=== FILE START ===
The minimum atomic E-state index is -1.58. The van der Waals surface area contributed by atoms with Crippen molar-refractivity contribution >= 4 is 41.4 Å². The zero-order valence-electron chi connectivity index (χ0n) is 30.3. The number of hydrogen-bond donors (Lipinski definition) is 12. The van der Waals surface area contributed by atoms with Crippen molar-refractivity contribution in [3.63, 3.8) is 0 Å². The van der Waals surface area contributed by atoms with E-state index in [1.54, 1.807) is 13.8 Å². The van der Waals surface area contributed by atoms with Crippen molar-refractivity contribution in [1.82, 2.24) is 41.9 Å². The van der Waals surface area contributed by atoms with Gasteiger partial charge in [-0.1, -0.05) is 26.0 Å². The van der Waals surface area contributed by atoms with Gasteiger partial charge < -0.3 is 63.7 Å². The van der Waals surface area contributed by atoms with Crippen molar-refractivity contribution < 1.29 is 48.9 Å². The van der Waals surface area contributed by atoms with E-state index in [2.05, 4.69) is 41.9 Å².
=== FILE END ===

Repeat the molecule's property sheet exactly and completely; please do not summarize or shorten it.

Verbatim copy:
The minimum atomic E-state index is -1.58. The van der Waals surface area contributed by atoms with Crippen molar-refractivity contribution >= 4 is 41.4 Å². The zero-order valence-electron chi connectivity index (χ0n) is 30.3. The number of hydrogen-bond donors (Lipinski definition) is 12. The van der Waals surface area contributed by atoms with Crippen molar-refractivity contribution in [3.63, 3.8) is 0 Å². The van der Waals surface area contributed by atoms with E-state index in [1.54, 1.807) is 13.8 Å². The van der Waals surface area contributed by atoms with Crippen molar-refractivity contribution in [1.82, 2.24) is 41.9 Å². The van der Waals surface area contributed by atoms with Gasteiger partial charge in [-0.1, -0.05) is 26.0 Å². The van der Waals surface area contributed by atoms with Gasteiger partial charge < -0.3 is 63.7 Å². The van der Waals surface area contributed by atoms with Crippen molar-refractivity contribution < 1.29 is 48.9 Å². The van der Waals surface area contributed by atoms with E-state index in [2.05, 4.69) is 41.9 Å².